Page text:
#6 – The Top 10 Reputation Roadkill of 2016

#6 – The Top 10 Reputation Roadkill of 2016


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Happy New Year to you! In episode 6 of the Reputation Rainmakers podcast we take a look at the top 10 Reputation Roadkill of 2016.

Each week, we’ll take a look at the most interesting reputation management stories, answer your questions, and share valuable ORM tactics. In this week’s episode:

  • Join me as I count down the ten worst reputation crises of 2016.
  • I could add another bullet point, but really, it’s just going to be a top 10 count down. 😉

If you have a question you would like us to tackle, please leave a comment below or on my Facebook Page.

Transcript (forgive us for any typos):

Happy new year to you. I hope your 2017 is off to a good start. Hopefully it won’t be any worse than 2016 was for a lot of people. In fact, what I thought we would do with this week’s podcast is take a look at the top 10 reputation roadkill moments of 2016, just a quick reminder of what we saw in the past year, and then look at the lesson that can be taken from that, what we can learn from it so that we don’t make the same mistakes in 2017. Let’s get straight to it.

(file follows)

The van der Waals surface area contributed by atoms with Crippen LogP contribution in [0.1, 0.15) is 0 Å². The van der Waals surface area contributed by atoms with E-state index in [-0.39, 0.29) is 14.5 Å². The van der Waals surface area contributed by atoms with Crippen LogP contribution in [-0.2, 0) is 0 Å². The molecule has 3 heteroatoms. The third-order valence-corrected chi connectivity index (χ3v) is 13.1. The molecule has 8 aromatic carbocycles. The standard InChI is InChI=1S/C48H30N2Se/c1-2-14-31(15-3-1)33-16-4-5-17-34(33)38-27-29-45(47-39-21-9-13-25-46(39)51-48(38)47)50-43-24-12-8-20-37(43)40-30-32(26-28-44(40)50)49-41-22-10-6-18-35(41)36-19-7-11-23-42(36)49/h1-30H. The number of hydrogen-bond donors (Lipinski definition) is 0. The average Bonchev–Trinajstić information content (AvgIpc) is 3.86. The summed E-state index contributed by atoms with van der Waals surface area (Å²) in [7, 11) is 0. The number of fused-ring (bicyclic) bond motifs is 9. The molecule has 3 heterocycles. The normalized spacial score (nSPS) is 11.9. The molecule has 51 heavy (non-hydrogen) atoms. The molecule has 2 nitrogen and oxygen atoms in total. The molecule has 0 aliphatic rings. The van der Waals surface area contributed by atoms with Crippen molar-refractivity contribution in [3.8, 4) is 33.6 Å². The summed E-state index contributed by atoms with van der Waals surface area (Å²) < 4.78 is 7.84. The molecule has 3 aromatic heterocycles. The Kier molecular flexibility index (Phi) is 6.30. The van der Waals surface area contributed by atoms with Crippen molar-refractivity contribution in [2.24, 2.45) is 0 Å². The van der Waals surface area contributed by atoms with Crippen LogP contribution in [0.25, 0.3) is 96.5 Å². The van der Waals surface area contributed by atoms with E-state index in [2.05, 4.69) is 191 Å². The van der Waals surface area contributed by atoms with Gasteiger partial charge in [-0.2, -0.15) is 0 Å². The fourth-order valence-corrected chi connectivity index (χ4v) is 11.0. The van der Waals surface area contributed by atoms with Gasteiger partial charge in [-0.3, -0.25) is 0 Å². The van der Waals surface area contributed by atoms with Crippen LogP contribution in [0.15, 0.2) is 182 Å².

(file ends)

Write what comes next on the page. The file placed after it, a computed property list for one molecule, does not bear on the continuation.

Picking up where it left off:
Literally just squeaking in at number 10 on the list is Mariah Carey. Now even if you didn’t watch her live performance, you’ve definitely heard about it. I happened to watch it live, and it was very hard to watch. Basically she couldn’t hear herself in her earphones, and so just no way that she could sing along to the audio track that was playing. Now questions about whether or not it was bad rehearsals on her part or sabotage on ABC’s part, regardless of what actually happened, it was pretty bad for Mariah Carey.